Breaking Management Deadlocks in LLCs

Deadlocks can occur in a limited liability company.  Consider the following example:

Linda and Lori are both managers of a manager-managed LLC that is owned 50% by Linda’s family and 50% by Lori’s family.  The LLC owns a valuable piece of real estate.  The LLC’s Operating Agreement requires a 51% vote of members to sell assets.  It also requires a 51% vote of members to remove or appoint a manager.  A prospective buyer makes what appears to be an attractive offer to buy the property.  Linda feels the time is right to sell the real estate but Lori feels that it would be better to hold the real estate for further appreciation.  Thus, one wants to sell and the other wants to hold. They try to resolve their differences on this issue but cannot reach a compromise.

In this situation, Linda cannot cause the sale to happen since a 51% vote is needed.  Also, Linda’s family cannot remove Lori as a manager since a 51% vote is needed.  A stalemate or deadlock is the result.

Utah LLC law (Utah Code Sec. 48-2c-1210 and 1211) contains a procedure for breaking deadlocks in LLC management.  That procedure allows any LLC member to file a lawsuit to dissolve the LLC where:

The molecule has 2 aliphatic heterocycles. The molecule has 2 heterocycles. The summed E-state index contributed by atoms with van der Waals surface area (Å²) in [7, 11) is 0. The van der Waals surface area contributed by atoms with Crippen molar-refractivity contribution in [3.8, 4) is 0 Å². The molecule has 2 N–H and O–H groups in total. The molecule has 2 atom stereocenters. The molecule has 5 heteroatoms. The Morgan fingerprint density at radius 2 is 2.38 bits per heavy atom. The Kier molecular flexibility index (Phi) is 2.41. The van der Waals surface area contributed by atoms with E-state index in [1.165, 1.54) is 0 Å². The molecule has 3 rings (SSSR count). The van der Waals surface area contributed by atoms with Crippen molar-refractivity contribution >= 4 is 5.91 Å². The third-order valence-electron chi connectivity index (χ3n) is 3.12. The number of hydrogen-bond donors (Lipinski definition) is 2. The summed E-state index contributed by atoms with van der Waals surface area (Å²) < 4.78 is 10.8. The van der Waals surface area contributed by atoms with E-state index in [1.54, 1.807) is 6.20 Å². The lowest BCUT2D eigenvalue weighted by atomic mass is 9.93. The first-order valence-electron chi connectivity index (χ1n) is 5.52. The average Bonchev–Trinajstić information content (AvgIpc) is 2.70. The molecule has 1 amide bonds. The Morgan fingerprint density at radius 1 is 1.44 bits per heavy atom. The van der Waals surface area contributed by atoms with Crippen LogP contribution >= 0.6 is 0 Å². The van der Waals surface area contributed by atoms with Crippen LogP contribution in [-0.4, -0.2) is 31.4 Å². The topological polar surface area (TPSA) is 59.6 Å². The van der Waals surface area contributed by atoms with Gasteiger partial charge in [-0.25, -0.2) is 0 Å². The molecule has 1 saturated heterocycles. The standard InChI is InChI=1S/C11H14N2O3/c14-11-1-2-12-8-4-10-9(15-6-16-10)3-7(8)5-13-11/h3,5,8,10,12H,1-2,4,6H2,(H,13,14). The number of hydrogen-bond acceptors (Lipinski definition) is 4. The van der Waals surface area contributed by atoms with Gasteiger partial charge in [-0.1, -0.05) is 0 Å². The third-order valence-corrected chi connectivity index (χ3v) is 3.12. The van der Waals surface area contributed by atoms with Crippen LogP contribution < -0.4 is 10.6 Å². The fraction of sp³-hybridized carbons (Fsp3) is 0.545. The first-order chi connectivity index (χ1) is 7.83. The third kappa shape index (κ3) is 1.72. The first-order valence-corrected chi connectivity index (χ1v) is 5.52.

• the managers are deadlocked in management of LLC affairs,
  • the members are unable to break the deadlock, and
  • irreparable injury to the LLC is threatened or being suffered or the business of the LLC can no longer by conducted to the advantage of the members generally because of the deadlock.

If the court orders the LLC to be dissolved, the affairs of the LLC would then be wound up, meaning that, under court supervision, the LLC’s assets would be sold, the LLC’s debts would be paid and the remaining assets would be distributed to the members according to their percentage interests in the LLC.

Another possible way to break the deadlock is to remove one of the managers by court action. Utah LLC law (48-2c-804(6)(e)). However, this remedy is only available where the manager “…engaged in fraudulent or dishonest conduct or gross abuse of authority with respect to the LLC and removal is in the best interests of the LLC.”

If the LLC were member-managed with 50/50 ownership in Linda and Lori and the deadlock was due to their holding equal voting power so that neither could, on her own, cause the sale of LLC assets or the removal of the other, the same procedure is available.  Either of them could file a lawsuit to dissolve the LLC, but only after the deadlock had continued for at least 6 months.

In a court proceeding to break a deadlock, the court could appoint a receiver to take possession of property owned by the LLC.  Such receiver would also have the power to “…dispose of all … of the assets of the [LLC] .. at a public or private sale, if authorized by the court.”

To deal with deadlocks in management of an LLC, advice and assistance of a competent lawyer is essential.